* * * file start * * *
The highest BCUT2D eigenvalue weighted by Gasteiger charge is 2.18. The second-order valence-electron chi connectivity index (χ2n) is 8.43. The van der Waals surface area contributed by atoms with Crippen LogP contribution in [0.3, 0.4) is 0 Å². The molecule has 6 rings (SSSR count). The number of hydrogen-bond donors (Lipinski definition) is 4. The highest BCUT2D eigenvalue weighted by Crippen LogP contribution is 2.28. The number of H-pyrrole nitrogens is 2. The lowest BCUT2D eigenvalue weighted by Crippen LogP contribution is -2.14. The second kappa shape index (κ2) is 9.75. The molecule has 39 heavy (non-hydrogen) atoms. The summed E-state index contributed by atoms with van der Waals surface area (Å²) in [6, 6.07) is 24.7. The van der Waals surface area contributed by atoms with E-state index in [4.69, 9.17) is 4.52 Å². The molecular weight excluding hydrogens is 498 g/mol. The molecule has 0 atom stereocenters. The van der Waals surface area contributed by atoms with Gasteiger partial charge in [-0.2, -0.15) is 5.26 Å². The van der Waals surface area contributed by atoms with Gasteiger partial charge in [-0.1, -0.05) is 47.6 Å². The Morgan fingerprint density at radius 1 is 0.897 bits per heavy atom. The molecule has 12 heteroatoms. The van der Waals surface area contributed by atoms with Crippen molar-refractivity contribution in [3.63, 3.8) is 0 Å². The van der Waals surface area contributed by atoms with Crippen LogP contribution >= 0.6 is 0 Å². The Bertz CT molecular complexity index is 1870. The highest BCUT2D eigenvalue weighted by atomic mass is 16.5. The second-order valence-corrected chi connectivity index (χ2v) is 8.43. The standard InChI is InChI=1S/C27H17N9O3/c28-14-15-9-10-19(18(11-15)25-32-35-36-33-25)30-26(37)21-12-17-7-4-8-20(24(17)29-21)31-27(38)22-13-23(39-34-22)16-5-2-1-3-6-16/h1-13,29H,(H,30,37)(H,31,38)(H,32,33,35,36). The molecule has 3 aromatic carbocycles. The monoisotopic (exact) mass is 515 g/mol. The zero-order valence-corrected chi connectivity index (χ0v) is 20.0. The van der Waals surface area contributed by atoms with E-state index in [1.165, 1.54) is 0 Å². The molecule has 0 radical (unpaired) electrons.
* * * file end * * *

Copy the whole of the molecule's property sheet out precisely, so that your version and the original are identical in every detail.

The highest BCUT2D eigenvalue weighted by Gasteiger charge is 2.18. The second-order valence-electron chi connectivity index (χ2n) is 8.43. The van der Waals surface area contributed by atoms with Crippen LogP contribution in [0.3, 0.4) is 0 Å². The molecule has 6 rings (SSSR count). The number of hydrogen-bond donors (Lipinski definition) is 4. The highest BCUT2D eigenvalue weighted by Crippen LogP contribution is 2.28. The number of H-pyrrole nitrogens is 2. The lowest BCUT2D eigenvalue weighted by Crippen LogP contribution is -2.14. The second kappa shape index (κ2) is 9.75. The molecule has 39 heavy (non-hydrogen) atoms. The summed E-state index contributed by atoms with van der Waals surface area (Å²) in [6, 6.07) is 24.7. The van der Waals surface area contributed by atoms with E-state index in [4.69, 9.17) is 4.52 Å². The molecular weight excluding hydrogens is 498 g/mol. The molecule has 0 atom stereocenters. The van der Waals surface area contributed by atoms with Gasteiger partial charge in [-0.2, -0.15) is 5.26 Å². The van der Waals surface area contributed by atoms with Gasteiger partial charge in [-0.1, -0.05) is 47.6 Å². The Morgan fingerprint density at radius 1 is 0.897 bits per heavy atom. The molecule has 12 heteroatoms. The van der Waals surface area contributed by atoms with Crippen molar-refractivity contribution in [3.63, 3.8) is 0 Å². The van der Waals surface area contributed by atoms with Crippen LogP contribution >= 0.6 is 0 Å². The Bertz CT molecular complexity index is 1870. The highest BCUT2D eigenvalue weighted by atomic mass is 16.5. The second-order valence-corrected chi connectivity index (χ2v) is 8.43. The standard InChI is InChI=1S/C27H17N9O3/c28-14-15-9-10-19(18(11-15)25-32-35-36-33-25)30-26(37)21-12-17-7-4-8-20(24(17)29-21)31-27(38)22-13-23(39-34-22)16-5-2-1-3-6-16/h1-13,29H,(H,30,37)(H,31,38)(H,32,33,35,36). The molecule has 3 aromatic carbocycles. The monoisotopic (exact) mass is 515 g/mol. The zero-order valence-corrected chi connectivity index (χ0v) is 20.0. The van der Waals surface area contributed by atoms with E-state index in [1.165, 1.54) is 0 Å². The molecule has 0 radical (unpaired) electrons.